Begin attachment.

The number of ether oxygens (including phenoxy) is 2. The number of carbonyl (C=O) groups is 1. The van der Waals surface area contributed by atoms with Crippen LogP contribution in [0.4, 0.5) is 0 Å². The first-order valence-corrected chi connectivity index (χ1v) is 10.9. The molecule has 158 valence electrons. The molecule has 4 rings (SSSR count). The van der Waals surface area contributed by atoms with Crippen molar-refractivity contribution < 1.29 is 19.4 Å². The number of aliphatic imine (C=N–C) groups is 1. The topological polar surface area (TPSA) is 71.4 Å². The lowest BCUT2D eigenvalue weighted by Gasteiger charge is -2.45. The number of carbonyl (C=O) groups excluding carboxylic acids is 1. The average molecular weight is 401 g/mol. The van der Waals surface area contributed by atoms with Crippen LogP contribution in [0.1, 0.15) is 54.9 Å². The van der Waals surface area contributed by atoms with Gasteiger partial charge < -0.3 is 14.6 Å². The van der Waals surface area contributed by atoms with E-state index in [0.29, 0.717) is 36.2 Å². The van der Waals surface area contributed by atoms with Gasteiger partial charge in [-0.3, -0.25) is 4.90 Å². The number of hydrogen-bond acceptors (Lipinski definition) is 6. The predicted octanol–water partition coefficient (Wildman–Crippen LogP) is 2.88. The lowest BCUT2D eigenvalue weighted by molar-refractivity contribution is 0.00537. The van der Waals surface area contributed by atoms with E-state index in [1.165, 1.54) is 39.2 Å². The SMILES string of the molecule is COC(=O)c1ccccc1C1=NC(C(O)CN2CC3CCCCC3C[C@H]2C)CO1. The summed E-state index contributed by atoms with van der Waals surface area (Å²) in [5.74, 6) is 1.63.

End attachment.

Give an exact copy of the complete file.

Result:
The number of ether oxygens (including phenoxy) is 2. The number of carbonyl (C=O) groups is 1. The van der Waals surface area contributed by atoms with Crippen LogP contribution in [0.4, 0.5) is 0 Å². The first-order valence-corrected chi connectivity index (χ1v) is 10.9. The molecule has 158 valence electrons. The molecule has 4 rings (SSSR count). The van der Waals surface area contributed by atoms with Crippen molar-refractivity contribution < 1.29 is 19.4 Å². The number of aliphatic imine (C=N–C) groups is 1. The topological polar surface area (TPSA) is 71.4 Å². The lowest BCUT2D eigenvalue weighted by Gasteiger charge is -2.45. The number of carbonyl (C=O) groups excluding carboxylic acids is 1. The average molecular weight is 401 g/mol. The van der Waals surface area contributed by atoms with Crippen LogP contribution in [0.1, 0.15) is 54.9 Å². The van der Waals surface area contributed by atoms with Gasteiger partial charge < -0.3 is 14.6 Å². The van der Waals surface area contributed by atoms with E-state index in [0.29, 0.717) is 36.2 Å². The van der Waals surface area contributed by atoms with Gasteiger partial charge in [-0.3, -0.25) is 4.90 Å². The number of hydrogen-bond acceptors (Lipinski definition) is 6. The predicted octanol–water partition coefficient (Wildman–Crippen LogP) is 2.88. The lowest BCUT2D eigenvalue weighted by molar-refractivity contribution is 0.00537. The van der Waals surface area contributed by atoms with E-state index in [1.165, 1.54) is 39.2 Å². The SMILES string of the molecule is COC(=O)c1ccccc1C1=NC(C(O)CN2CC3CCCCC3C[C@H]2C)CO1. The summed E-state index contributed by atoms with van der Waals surface area (Å²) in [5.74, 6) is 1.63.